All this is to say, we have no clue which name Monica will assume if and when she reveals her powers in the MCU.
In an interview with Variety, Parris explained, “Monica Rambeau has held many monikers over the decades, and I think they’ve all been really special in a very particular way. I don’t know how or who she will be in the MCU. Because when I tell you, she changes names and she kicks butt in all of them. So, I don’t know who she will be in her superhero form. But I am excited by the thought of many of them.”
She has a lot of powers, any one of which could shift the landscape of WandaVision.
Among Monica’s many accolades, she is also, arguably, one of the more powerful heroes in the Marvel universe. She can:
- Use her power over light beams to change others’ perception of her appearance, in effect shape-shifting
- Move at superhuman speed
- Phase through solid matter, much like Vision himself
- Absorb and blast energy through her hands
- Share a sort of “energy consciousness” with the cosmic universe, perceiving what is happening elsewhere without being near it
In the comics, she’s also…well, immortal. So that might be important!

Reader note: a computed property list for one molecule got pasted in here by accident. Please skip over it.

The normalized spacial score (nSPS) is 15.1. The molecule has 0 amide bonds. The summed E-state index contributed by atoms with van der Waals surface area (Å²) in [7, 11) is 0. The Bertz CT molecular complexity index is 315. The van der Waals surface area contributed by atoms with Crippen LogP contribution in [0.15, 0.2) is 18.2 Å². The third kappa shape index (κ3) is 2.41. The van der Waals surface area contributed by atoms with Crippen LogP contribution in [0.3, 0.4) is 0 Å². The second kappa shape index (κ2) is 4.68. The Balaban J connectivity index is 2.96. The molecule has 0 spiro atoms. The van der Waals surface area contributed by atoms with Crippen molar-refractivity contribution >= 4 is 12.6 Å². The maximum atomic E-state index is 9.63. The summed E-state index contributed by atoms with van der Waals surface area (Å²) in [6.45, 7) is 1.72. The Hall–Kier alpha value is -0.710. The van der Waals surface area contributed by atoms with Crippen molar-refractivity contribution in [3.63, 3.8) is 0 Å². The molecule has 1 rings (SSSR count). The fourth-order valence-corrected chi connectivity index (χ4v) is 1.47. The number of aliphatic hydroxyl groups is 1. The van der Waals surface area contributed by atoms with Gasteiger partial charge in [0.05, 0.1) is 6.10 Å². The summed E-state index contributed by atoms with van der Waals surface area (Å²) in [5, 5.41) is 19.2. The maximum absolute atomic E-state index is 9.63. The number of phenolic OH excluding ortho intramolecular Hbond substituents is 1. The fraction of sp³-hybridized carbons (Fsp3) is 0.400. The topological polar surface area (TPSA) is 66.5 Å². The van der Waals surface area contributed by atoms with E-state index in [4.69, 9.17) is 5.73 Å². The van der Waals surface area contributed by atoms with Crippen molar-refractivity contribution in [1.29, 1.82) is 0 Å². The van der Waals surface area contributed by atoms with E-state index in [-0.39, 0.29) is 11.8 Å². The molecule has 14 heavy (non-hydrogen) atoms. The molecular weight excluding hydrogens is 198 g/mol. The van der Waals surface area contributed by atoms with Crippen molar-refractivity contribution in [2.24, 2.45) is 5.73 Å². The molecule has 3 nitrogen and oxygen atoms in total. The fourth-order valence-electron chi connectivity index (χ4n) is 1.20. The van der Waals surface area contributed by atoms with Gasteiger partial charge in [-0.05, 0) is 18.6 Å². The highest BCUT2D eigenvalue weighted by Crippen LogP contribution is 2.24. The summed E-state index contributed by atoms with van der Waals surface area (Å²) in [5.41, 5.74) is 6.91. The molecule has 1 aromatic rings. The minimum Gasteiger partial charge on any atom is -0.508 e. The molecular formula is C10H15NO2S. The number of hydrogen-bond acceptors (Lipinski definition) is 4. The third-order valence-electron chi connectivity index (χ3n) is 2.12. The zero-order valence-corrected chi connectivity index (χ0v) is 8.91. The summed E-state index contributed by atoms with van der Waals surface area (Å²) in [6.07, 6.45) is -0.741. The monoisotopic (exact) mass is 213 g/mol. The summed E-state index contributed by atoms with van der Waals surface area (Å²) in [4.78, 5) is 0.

We, of course, don’t know how many of these powers, if any, Monica might have in the MCU, but that last one in particular could open up major possibilities. If she can sense where something is wrong in the universe, she might be able to discern imbalances within the multiverse, thus allowing her to penetrate different realities—such as Wanda’s sitcom-verse.
She could be the key to unraveling the mystery of WandaVision.
At the end of “Now In Color,” we watch Geraldine crash-land from her comfy spot in Westview into a field in New Jersey, where she lies groaning in the grass. We can’t be positive who sent her away, though it’s probably safe to assume Wanda was involved.
Here’s where we start theorizing. If Geraldine is Monica, and Monica is a S.W.O.R.D. agent, she must have infiltrated the sitcom-verse somehow, whether intentionally or unintentionally. If intentionally, it’s likely S.W.O.R.D. sent her in directly—maybe via some sort of photon beam. (Don’t concern yourself too much with the physics of the MCU. You’ll hurt yourself.)
Why Monica? Well, if she does indeed have superhuman abilities, she’s probably one of the only heroes Wanda wouldn’t recognize, given Miss Maximoff’s adventures with the Avengers. If, say, Natasha Romanoff or Carol Danvers had suddenly appeared in Westview, that might have tripped one or two of Wanda’s alarms. But Monica might also have some of that “energy consciousness” I mentioned, which could make her more perceptive to Wanda’s irregular energy spikes.
But if Monica is just a mere human like the rest of us, she might have some sort of insight to the multiverse that the other S.W.O.R.D agents don’t, perhaps due to her connection with Carol. Regardless, now that Monica’s been sent spiraling back to, presumably, a S.W.O.R.D base in the “real” world, it’s likely we’ll start seeing more of the outside looking in. WandaVision is finally peeling back the curtain.
Lauren Puckett is a writer and assistant for Hearst Magazines, where she covers culture and lifestyle.